Crawford said that the group she has right now in her orchestra is relatively young, which poses challenges in their abilities to juggle new activities as well as perform music that is at the level of the UIndy students that they are playing with. She said that it is hard for her students to play not only music for their upcoming fall concert, but also for the performance with UIndy. 

“Instead of just doing four [pieces of music] we’re doing seven, so almost twice the amount of work, and it’s at a collegiate level,” Crawford said. 

While these challenges are certainly some that the conductors and students have had to overcome, there are several benefits that come as a result of this combined performance. As Williams said, it’s all about community building. This performance offers an opportunity for students of UIndy and Perry Meridian High School to play with and learn from other musicians who they otherwise never would have met. 

“I think it’s important to give them an opportunity—it can’t just be about ‘I’m going to come in the room, I’m going to get my instrument out, I’m going to play, I’m going to pack up, I’m going to leave,’” Williams said. 

Williams also mentioned the struggle of accommodating space for two orchestras when normally there is only space for one. While this may seem a problem on the surface, Williams said that it’s a great problem to have. With the additional people, Williams emphasized the idea of strength in numbers. 

Crawford said that this opportunity for her students builds a lot of trust in them to know that they can lean on the other people in their section, which includes their own peers as well as UIndy musicians, if they’re making a mistake.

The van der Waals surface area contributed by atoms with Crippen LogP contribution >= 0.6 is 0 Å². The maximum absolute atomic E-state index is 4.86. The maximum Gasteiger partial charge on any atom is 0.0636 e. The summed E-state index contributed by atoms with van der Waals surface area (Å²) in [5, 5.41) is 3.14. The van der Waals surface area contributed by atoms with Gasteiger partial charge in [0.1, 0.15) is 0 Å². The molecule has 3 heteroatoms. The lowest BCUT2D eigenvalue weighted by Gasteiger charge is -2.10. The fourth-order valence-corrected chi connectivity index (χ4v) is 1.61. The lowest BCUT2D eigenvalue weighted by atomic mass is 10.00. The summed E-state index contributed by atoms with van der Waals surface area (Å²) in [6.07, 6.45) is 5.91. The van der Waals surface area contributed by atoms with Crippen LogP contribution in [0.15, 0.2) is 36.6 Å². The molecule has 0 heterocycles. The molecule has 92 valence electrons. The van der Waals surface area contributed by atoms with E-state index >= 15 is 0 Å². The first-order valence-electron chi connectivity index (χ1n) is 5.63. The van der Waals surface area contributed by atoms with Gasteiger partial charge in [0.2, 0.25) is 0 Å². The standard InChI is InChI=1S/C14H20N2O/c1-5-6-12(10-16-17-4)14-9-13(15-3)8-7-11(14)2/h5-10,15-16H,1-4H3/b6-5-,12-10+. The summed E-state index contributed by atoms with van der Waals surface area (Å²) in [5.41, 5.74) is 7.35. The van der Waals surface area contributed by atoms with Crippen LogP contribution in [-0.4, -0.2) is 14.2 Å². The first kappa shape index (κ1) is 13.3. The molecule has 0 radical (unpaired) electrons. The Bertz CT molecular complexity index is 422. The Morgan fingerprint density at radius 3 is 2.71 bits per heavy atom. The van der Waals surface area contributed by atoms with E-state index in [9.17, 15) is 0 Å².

Photo by Kalenga Juma One of the violinists pauses her playing to listen to Assistant Professor of Music Education, Laurie Williams, who is doing demonstrations.

For the UIndy students that are also performing, Williams has said that it is an enriching experience for them to get to play the role of mentor to the high schoolers that are joining them. 

Williams said that one of the most important things for the students involved to take away from this experience is that putting in a lot of hard work in order to put on a performance can also be fun. 

“It’s electric because everybody’s connecting in that moment and everybody’s feeling the same thing.” 

One of the key takeaways that both Crawford and Williams mentioned was that hard work can be fun when it’s with a group of individuals that come together to make something incredible happen. Crawford said that her students were able to test their abilities and see if they can hang with college level players throughout rehearsals, as well as learning that they can play harder music than they think, which is something that has been Crawford said has been realized through working with the UIndy Orchestra. 

“It’s kind of fun to watch our students sitting next to these random strangers that they’ve never met and how warm and inviting our students have been to these great high school kids who’re coming in to play with us,” Williams said.